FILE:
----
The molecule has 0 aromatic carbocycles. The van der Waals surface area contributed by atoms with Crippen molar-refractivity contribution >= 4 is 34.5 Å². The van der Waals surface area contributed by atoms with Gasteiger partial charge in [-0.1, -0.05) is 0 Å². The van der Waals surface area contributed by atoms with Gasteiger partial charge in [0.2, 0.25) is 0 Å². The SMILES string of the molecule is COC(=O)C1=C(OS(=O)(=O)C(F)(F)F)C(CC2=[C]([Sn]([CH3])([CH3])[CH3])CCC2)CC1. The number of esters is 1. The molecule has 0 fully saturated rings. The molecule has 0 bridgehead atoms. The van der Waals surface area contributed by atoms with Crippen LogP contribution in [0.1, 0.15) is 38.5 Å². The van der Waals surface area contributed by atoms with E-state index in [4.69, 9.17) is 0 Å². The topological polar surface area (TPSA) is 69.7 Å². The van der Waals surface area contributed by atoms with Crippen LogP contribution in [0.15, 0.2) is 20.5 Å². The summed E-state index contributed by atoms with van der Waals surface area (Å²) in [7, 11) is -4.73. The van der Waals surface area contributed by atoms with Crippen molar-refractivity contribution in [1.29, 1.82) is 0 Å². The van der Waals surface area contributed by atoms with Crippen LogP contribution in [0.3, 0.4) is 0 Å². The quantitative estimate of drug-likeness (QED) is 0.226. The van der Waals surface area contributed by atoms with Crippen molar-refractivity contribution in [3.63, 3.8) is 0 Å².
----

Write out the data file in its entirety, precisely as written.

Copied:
The molecule has 0 aromatic carbocycles. The van der Waals surface area contributed by atoms with Crippen molar-refractivity contribution >= 4 is 34.5 Å². The van der Waals surface area contributed by atoms with Gasteiger partial charge in [-0.1, -0.05) is 0 Å². The van der Waals surface area contributed by atoms with Gasteiger partial charge in [0.2, 0.25) is 0 Å². The SMILES string of the molecule is COC(=O)C1=C(OS(=O)(=O)C(F)(F)F)C(CC2=[C]([Sn]([CH3])([CH3])[CH3])CCC2)CC1. The number of esters is 1. The molecule has 0 fully saturated rings. The molecule has 0 bridgehead atoms. The van der Waals surface area contributed by atoms with Crippen LogP contribution in [0.1, 0.15) is 38.5 Å². The van der Waals surface area contributed by atoms with E-state index in [4.69, 9.17) is 0 Å². The topological polar surface area (TPSA) is 69.7 Å². The van der Waals surface area contributed by atoms with Crippen LogP contribution in [0.15, 0.2) is 20.5 Å². The summed E-state index contributed by atoms with van der Waals surface area (Å²) in [7, 11) is -4.73. The van der Waals surface area contributed by atoms with Crippen molar-refractivity contribution in [1.29, 1.82) is 0 Å². The van der Waals surface area contributed by atoms with Crippen LogP contribution in [0.3, 0.4) is 0 Å². The quantitative estimate of drug-likeness (QED) is 0.226. The van der Waals surface area contributed by atoms with Crippen molar-refractivity contribution in [3.63, 3.8) is 0 Å².